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Making sense of a million responses

Addressing the increasing number of responses via e-mails & public-response platforms a challenge

N Sundaresha Subramanian  |  New Delhi 

A Robert Jerard Ravi, advisor (quality of services) at the Telecom Regulatory Authority of India (Trai), must be worried. When his official email id, advqos@trai.gov.in, was mentioned on the consultation paper on the regulatory framework for over-the-top services for receiving public comments, little did he anticipate the flood of mails he would get through the next month. On Thursday, savetheinternet.in, the platform collating the responses of netizens on the issue, claimed public responses on the matter had crossed the one-million mark.

Ravi isn't alone. Earlier this month, the Ministry of Corporate Affairs sought three months from the Bombay High Court to pass a final order on the merger of Financial Technologies with National Spot Exchange Ltd, as it had received about 19,000 representations from Financial Technologies shareholders.


About a year ago, the same ministry had to deal with about 60,000 responses on the new companies Act.

Other regulators such as the Securities and Exchange Board of India, the Insurance Regulatory and Development Authority of India regularly seek public views on their proposals. In several cases, it is mandated that such proposals are put before the public.

As more and more respondents take to emails and dedicated public response platforms such as savetheinternet.in and change.org, processing such a large number of responses is fast becoming a concern, especially as stakeholders insist no response can be taken lightly. To make things more difficult, Trai's consultation paper, which received a record 49,462 hits on the website, ran into 120 pages and sought public views on 20 questions.

"I'm not sure how Trai will deal with this but we hope each of the million citizens who mailed Trai is heard and his/her view is taken on board and respected," savetheinternet.in volunteer Nikhil Pahwa told Business Standard.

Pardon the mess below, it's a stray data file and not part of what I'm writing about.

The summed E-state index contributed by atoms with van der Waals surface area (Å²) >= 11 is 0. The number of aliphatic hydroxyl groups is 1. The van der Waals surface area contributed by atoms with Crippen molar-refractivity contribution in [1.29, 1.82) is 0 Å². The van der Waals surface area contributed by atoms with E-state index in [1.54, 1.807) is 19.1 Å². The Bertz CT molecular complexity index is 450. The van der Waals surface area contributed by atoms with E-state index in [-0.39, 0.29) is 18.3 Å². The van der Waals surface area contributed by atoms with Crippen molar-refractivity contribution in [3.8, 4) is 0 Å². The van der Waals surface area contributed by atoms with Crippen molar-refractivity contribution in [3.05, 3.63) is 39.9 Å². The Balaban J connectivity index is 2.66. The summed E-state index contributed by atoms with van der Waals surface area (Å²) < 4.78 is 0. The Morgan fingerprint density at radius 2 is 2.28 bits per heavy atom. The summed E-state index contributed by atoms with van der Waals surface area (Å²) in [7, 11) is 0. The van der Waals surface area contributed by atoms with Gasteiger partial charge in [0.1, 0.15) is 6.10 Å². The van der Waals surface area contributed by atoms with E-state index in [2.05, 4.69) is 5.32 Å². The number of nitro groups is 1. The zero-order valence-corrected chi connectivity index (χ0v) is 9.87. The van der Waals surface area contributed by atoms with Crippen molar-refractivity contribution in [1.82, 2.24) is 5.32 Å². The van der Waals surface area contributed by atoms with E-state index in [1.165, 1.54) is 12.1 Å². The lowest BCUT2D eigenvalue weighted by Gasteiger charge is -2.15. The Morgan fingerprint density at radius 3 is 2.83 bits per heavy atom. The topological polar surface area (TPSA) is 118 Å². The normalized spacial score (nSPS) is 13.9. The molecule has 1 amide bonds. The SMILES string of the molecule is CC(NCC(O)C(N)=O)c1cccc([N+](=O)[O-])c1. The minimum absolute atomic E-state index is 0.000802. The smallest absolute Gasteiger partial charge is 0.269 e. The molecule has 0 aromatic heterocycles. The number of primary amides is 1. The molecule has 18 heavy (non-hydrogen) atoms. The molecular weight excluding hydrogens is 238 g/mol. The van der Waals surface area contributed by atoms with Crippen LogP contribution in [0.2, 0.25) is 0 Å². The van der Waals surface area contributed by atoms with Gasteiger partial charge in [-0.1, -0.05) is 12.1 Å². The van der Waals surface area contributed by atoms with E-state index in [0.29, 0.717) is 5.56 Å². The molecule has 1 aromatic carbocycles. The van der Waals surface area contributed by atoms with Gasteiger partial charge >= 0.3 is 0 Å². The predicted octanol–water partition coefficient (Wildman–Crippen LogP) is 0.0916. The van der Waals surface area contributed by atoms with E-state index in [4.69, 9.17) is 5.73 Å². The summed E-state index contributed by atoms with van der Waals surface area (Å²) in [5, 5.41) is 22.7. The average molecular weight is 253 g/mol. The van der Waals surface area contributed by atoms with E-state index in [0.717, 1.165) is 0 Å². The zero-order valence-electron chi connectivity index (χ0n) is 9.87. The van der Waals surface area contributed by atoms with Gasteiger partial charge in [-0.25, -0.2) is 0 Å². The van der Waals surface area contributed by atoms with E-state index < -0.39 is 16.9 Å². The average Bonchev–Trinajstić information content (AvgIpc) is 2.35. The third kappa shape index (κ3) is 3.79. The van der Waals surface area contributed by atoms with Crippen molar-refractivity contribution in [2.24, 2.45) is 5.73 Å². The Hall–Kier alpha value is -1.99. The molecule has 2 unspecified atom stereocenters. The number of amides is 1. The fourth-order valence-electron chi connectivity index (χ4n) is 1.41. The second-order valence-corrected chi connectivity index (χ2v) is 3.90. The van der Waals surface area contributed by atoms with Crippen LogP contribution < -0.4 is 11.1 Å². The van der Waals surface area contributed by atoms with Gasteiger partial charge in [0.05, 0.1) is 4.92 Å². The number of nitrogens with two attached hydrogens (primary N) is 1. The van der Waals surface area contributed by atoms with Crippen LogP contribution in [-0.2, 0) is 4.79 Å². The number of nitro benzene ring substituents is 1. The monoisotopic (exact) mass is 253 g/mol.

"We hope this sets a precedent in terms of public participation in regulatory and government consultations in India, and that future consultations are presented to the public in an accessible and bipartisan manner, with tools such as savetheinternet.in to assist in participation."

Preethi Herman, country lead and campaigns director, Change.org India, says, "Now, it is easier for citizens to make their voices heard than at any point in history. This has huge positive implications for the Indian democracy. It's time institutions took online democratic engagement more seriously. In the coming months, we will be rolling out even better tools to bridge the gap between decision makers and citizens through our site - we're seeking to be the number one platform for people to engage with the institutions that govern their lives on a huge range of issues."

Last year, the corporate affairs ministry had commissioned a platform to receive responses on the hundreds of sections and sub-sections of the Companies Act. The platform, built by Corporate Professionals, allowed section-wise responses; it classified responses under different heads such as drafting errors and conceptual issues. Further, separate log-in ids were provided for different sections of stakeholders. This organised collection of responses helped the ministry compile the data in a matter of two-three days, says Pavan Kumar Vijay, managing director, Corporate Professionals.

While establishing a dedicated platform to receive comments with stock responses can be a solution, big data experts suggest using natural language processing (NLP) tools and opinion mining techniques.

Recently, some big data experts at LIRNEasia, a Colombo-based information and communication technology think-tank, brainstormed on the issue. A paper posted by Sriganesh Lokanathan, team leader (big data research, LIRNEasia, discusses possible solutions, including NLP tools such as word clouds and semantic analysis. "Individuals or groups responding to questions might have specific interests or motives in taking part in the debate. They might use words/phrases relevant to such interests or motivations consistently across questions, though not necessarily frequently enough to be noticed in the word clouds for each question. A word cloud that visualises the aggregate of all responses to all questions for which words/phrases have been excluded might serve to highlight underlying patterns of interest of the respondents," the paper said.

Simple text matching and probability measures based on semantic similarity could be used to identify responses identical or derived from a common source, it added.

Another useful indicator could be the quality of the language used in the response. The quality of writing could be used as a filtering mechanism to identify responses that might be worth greater scrutiny for navigating a complex subject such as net neutrality.

However, Lokanathan says while these techniques could simplify the work to an extent, "human intuition and intervention are needed for effective interpretation".

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